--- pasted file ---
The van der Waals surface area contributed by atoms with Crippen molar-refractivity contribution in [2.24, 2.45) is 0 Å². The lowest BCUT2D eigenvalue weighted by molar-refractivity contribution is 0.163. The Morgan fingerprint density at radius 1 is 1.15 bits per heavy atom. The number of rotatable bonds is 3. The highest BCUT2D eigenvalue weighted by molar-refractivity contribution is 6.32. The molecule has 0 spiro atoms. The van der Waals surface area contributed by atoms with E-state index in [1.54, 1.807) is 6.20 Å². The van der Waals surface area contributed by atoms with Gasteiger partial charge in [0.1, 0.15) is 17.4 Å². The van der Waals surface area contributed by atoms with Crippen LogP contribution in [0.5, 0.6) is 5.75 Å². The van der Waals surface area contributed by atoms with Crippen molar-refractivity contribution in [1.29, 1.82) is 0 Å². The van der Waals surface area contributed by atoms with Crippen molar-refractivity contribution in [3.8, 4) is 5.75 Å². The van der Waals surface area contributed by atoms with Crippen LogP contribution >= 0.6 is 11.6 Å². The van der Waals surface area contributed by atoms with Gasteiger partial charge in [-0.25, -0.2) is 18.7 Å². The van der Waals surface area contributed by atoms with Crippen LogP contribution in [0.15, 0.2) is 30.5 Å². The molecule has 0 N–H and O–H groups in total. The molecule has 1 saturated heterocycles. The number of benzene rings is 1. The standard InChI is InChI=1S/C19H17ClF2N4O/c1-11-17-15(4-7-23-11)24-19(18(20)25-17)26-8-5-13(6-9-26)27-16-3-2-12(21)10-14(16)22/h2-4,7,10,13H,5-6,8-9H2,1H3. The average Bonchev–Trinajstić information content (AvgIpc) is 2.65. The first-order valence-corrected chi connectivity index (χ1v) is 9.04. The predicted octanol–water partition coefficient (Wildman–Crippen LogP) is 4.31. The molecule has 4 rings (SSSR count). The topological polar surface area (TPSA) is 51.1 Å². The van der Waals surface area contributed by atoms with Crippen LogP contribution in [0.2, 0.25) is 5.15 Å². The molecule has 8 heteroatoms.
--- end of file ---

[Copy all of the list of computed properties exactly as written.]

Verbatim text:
The van der Waals surface area contributed by atoms with Crippen molar-refractivity contribution in [2.24, 2.45) is 0 Å². The lowest BCUT2D eigenvalue weighted by molar-refractivity contribution is 0.163. The Morgan fingerprint density at radius 1 is 1.15 bits per heavy atom. The number of rotatable bonds is 3. The highest BCUT2D eigenvalue weighted by molar-refractivity contribution is 6.32. The molecule has 0 spiro atoms. The van der Waals surface area contributed by atoms with E-state index in [1.54, 1.807) is 6.20 Å². The van der Waals surface area contributed by atoms with Gasteiger partial charge in [0.1, 0.15) is 17.4 Å². The van der Waals surface area contributed by atoms with Crippen LogP contribution in [0.5, 0.6) is 5.75 Å². The van der Waals surface area contributed by atoms with Crippen molar-refractivity contribution in [1.29, 1.82) is 0 Å². The van der Waals surface area contributed by atoms with Crippen molar-refractivity contribution in [3.8, 4) is 5.75 Å². The van der Waals surface area contributed by atoms with Crippen LogP contribution >= 0.6 is 11.6 Å². The van der Waals surface area contributed by atoms with Gasteiger partial charge in [-0.25, -0.2) is 18.7 Å². The van der Waals surface area contributed by atoms with Crippen LogP contribution in [0.15, 0.2) is 30.5 Å². The molecule has 0 N–H and O–H groups in total. The molecule has 1 saturated heterocycles. The number of benzene rings is 1. The standard InChI is InChI=1S/C19H17ClF2N4O/c1-11-17-15(4-7-23-11)24-19(18(20)25-17)26-8-5-13(6-9-26)27-16-3-2-12(21)10-14(16)22/h2-4,7,10,13H,5-6,8-9H2,1H3. The average Bonchev–Trinajstić information content (AvgIpc) is 2.65. The first-order valence-corrected chi connectivity index (χ1v) is 9.04. The predicted octanol–water partition coefficient (Wildman–Crippen LogP) is 4.31. The molecule has 4 rings (SSSR count). The topological polar surface area (TPSA) is 51.1 Å². The van der Waals surface area contributed by atoms with Crippen LogP contribution in [0.2, 0.25) is 5.15 Å². The molecule has 8 heteroatoms.